by Latoya Peterson
(Continued from Part 1)
LP: [We should] think some more about this formula, because it seems to me that with every year that passes, the formula gets whittled down into the need to find the next hit. Catchy hooks, lyrics, whatever – they just want a hit. And it appears that some of these [truths about life and culture] are becoming diluted. So before, the hits came because in some ways, we can relate to this pain, and relate to this anguish. But the people who are in charge of these [networks] are making decisions about what gets played but they don’t hear those things. Instead, the only hear violence, they only hear anger, they only hear rage and they decide to promote that. Is that a pattern you saw in your research?
TR: Yes. It shares the history of transition into the “mainstream” market. Just as the dances and dance steps and styles of singing that minstrelsy was based on was something quite different than what minstrelsy turned into, right? So there were origins of minstrelsy [rooted] in black cultural expression, but minstrelsy became a grotesque exaggeration that was basically seen through dominant eyes. So black women, in hip-hop, become, you know, big booty bitches and hos, gold diggers, divas, sex kittens, whatever else you want them to be because dominate society perceives black women that way. They’re baby mammas, they’re basically male appendages who are also hypersexual and sexually irresponsible. These are all part of dominant stereotypes! Now does that mean that sexually explicit material is bad? No! But it means that sexually explicit material that is destructive and self destroying is problematic! So this is directly related to the process underway. And also our normalization, our comfort with it. The fact that their isn’t much public critique inside the community for this kind of problem.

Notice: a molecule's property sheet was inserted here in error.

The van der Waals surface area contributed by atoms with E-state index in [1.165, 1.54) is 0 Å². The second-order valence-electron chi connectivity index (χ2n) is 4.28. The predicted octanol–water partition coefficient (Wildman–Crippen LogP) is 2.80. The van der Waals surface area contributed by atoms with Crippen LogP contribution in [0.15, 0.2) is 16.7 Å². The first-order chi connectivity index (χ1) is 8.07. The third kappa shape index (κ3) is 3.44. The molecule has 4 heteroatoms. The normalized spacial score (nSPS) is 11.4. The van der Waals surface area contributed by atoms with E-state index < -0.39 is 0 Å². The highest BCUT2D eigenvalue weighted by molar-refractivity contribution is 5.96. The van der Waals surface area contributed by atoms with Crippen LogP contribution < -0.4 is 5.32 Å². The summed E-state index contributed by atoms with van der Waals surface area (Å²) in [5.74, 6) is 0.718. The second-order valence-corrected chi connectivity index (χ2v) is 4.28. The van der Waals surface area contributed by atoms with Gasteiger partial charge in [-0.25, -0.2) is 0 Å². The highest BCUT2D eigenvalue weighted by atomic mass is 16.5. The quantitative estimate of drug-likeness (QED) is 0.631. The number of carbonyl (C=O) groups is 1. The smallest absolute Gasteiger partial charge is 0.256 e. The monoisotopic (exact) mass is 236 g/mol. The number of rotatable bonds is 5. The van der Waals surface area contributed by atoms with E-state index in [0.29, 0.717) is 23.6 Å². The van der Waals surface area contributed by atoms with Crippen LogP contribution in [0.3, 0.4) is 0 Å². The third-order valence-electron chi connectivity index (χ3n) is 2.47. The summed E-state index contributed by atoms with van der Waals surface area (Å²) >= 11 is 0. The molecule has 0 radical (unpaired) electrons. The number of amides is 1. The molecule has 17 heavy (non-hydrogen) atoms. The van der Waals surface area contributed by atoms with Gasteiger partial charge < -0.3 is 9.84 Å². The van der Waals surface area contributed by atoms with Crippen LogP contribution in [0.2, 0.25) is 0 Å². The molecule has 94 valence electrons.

If you study the blues, or if you study any other black music, this is one of the things that happens. These forces are at play every single time. So this idea that music should be a revenue stream is fundamentally destructive.
Until we change the racial structures and gendered structures of society, then the larger dominant fantasies are going to rule the dominant marketplace. And that’s going to be problematic. It will be profitable, but it will be really problematic.
LP: I recently attended an exhibit put on by the National Portrait Gallery here in Washington D.C. called “Recognize,” and you know, it’s kind of a history of hip-hop through portraiture and other forms of artistic expression. One of the things they mentioned in the introduction to the exhibit is that hip-hop has become part of the dominant youth culture around the globe. In almost every other country in the world, their youth scene involves a heavy element of hip-hop culture, and each country has put their own unique spin on the genre.
So I know, a lot of times in the United States – and in particular in your book – you focus on how things are seen through a black and white lens. That’s how our country started and it has been the defining conflict for us here. But did you think about hip-hop as a global culture when writing? How did it spread so much and why does it resonate with so many different types of people around the globe?